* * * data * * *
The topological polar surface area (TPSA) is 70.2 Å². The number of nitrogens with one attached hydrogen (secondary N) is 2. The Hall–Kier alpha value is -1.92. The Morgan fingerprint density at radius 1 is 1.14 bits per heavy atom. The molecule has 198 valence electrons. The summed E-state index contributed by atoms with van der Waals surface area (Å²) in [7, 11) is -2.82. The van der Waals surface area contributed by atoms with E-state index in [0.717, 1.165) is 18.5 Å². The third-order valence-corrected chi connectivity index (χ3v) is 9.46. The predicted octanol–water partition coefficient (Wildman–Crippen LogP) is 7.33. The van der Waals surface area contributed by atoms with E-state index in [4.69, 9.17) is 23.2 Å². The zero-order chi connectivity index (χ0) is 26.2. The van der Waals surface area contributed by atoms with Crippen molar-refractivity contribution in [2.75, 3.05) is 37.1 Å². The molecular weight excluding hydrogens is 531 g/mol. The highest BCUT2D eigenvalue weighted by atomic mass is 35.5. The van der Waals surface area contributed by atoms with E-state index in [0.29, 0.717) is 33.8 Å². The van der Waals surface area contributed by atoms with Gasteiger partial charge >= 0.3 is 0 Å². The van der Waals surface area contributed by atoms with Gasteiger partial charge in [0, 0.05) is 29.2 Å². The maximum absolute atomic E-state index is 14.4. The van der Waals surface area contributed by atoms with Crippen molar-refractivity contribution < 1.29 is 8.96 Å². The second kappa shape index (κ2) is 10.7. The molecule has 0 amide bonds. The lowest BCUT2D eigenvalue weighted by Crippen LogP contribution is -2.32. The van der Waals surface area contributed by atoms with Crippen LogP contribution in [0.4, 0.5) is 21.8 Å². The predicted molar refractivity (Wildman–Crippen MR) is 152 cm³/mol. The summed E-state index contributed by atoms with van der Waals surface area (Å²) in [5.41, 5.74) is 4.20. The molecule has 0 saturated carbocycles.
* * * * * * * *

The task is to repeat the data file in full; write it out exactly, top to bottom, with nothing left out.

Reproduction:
The topological polar surface area (TPSA) is 70.2 Å². The number of nitrogens with one attached hydrogen (secondary N) is 2. The Hall–Kier alpha value is -1.92. The Morgan fingerprint density at radius 1 is 1.14 bits per heavy atom. The molecule has 198 valence electrons. The summed E-state index contributed by atoms with van der Waals surface area (Å²) in [7, 11) is -2.82. The van der Waals surface area contributed by atoms with E-state index in [0.717, 1.165) is 18.5 Å². The third-order valence-corrected chi connectivity index (χ3v) is 9.46. The predicted octanol–water partition coefficient (Wildman–Crippen LogP) is 7.33. The van der Waals surface area contributed by atoms with E-state index in [4.69, 9.17) is 23.2 Å². The zero-order chi connectivity index (χ0) is 26.2. The van der Waals surface area contributed by atoms with Crippen molar-refractivity contribution in [2.75, 3.05) is 37.1 Å². The molecular weight excluding hydrogens is 531 g/mol. The highest BCUT2D eigenvalue weighted by atomic mass is 35.5. The van der Waals surface area contributed by atoms with E-state index in [0.29, 0.717) is 33.8 Å². The van der Waals surface area contributed by atoms with Gasteiger partial charge >= 0.3 is 0 Å². The van der Waals surface area contributed by atoms with Gasteiger partial charge in [0, 0.05) is 29.2 Å². The maximum absolute atomic E-state index is 14.4. The van der Waals surface area contributed by atoms with Crippen molar-refractivity contribution < 1.29 is 8.96 Å². The second kappa shape index (κ2) is 10.7. The molecule has 0 amide bonds. The lowest BCUT2D eigenvalue weighted by Crippen LogP contribution is -2.32. The van der Waals surface area contributed by atoms with Crippen LogP contribution in [0.4, 0.5) is 21.8 Å². The predicted molar refractivity (Wildman–Crippen MR) is 152 cm³/mol. The summed E-state index contributed by atoms with van der Waals surface area (Å²) in [5.41, 5.74) is 4.20. The molecule has 0 saturated carbocycles.